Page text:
Jeffrey S. SMALL, as Clerk of the Circuit Court of the City of Fredericksburg, Virginia, Individually and on behalf of all others similarly situated v. FEDERAL NATIONAL MORTGAGE ASSOCIATION, a/k/a Fannie Mae, et al.
Record No. 130317.
-- September 12, 2013
The United States District Court for the Eastern District of Virginia entered an order of certification requesting that this Court exercise jurisdiction pursuant to Article VI, Section 1 of the Constitution of Virginia and Rule 5:40, and answer the following questions of law:
1.) Under Virginia law, does a clerk of court possess statutory standing to initiate a lawsuit, in his official capacity, to enforce the real estate transfer tax on the recording of instruments?
2.) If a clerk of court does possess authority to bring suit in his official capacity as described in Certified Question No. 1, does Virginia law authorize him to do so as a class representative on behalf of all clerks of court throughout the Commonwealth?
Because the ministerial duties of a clerk of court do not extend to enforcing the state taxes at issue, we answer the first certified question in the negative and accordingly do not address the second certified question.
RELEVANT FACTS AND PRIOR PROCEEDINGS 1
Jeffrey S. Small, in his official capacity as clerk of the Circuit Court of the City of Fredericksburg, filed a putative class action in the United States District Court for the Eastern District of Virginia (the federal district court) against the Federal National Mortgage Association (Fannie Mae), and the Federal Home Loan Mortgage Corporation (Freddie Mac).2 Purporting to represent the class of all clerks of court in the Commonwealth, Small alleged that Fannie Mae and Freddie Mac had failed to pay the taxes imposed by Code §§ 58.1–801 and –802.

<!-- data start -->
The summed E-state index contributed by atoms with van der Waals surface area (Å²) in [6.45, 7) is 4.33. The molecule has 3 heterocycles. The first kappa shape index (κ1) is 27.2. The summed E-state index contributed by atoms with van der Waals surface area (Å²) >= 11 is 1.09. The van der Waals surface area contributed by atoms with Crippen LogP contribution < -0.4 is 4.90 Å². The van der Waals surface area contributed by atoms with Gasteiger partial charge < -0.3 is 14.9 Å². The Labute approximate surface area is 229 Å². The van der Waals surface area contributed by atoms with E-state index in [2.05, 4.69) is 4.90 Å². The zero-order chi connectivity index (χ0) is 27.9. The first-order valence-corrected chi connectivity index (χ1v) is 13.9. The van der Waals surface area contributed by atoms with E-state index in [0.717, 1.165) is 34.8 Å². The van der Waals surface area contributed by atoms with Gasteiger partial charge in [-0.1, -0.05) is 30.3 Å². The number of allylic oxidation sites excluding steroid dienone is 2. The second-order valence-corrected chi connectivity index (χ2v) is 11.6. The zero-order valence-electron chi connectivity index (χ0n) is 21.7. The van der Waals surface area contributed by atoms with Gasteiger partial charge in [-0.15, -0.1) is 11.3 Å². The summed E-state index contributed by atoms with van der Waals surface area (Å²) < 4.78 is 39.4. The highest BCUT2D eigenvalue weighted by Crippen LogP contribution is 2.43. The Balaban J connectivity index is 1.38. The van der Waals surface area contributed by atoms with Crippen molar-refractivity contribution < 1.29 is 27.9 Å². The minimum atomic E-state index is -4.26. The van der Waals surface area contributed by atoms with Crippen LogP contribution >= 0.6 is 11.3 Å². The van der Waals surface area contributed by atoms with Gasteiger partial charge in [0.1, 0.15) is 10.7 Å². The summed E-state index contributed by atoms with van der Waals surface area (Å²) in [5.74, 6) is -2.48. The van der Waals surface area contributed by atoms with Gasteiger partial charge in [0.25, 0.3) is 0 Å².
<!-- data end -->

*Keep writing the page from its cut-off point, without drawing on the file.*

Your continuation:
Code § 58.1–801 levies “[o]n every deed admitted to record, except a deed exempt from taxation by law ․ a state recordation tax.” Code § 58.1–802(A) imposes an additional tax, to be paid by the grantor, “on each deed, instrument, or writing by which lands, tenements or other realty sold is granted, assigned, transferred, or otherwise conveyed to, or vested in the purchaser, or any other person, by such purchaser's direction.”3
Small further alleged that Fannie Mae and Freddie Mac had improperly claimed exemption from paying the taxes as governmental entities. Small requested that the federal district court certify the class action and prayed for, among other things, a declaratory judgment holding that the defendants are not exempt governmental entities and are therefore required to pay the real estate transfer taxes when recording instruments.
Among other defenses, Fannie Mae and Freddie Mac asserted that Small lacked the authority as clerk of court to bring an enforcement action under Code §§ 58.1–800, et seq. The federal district court ordered the parties to brief the issue and, after reviewing the parties' arguments, determined that no controlling authority on the question exists. The court stated:
Clearly, a clerk of court is vested with the ministerial duty to assess and collect Virginia's recordation tax whenever he records a deed. But, he is not explicitly authorized to initiate an enforcement action under Virginia law․ This Court has found no controlling authority interpreting the applicable statutes, one way or the other.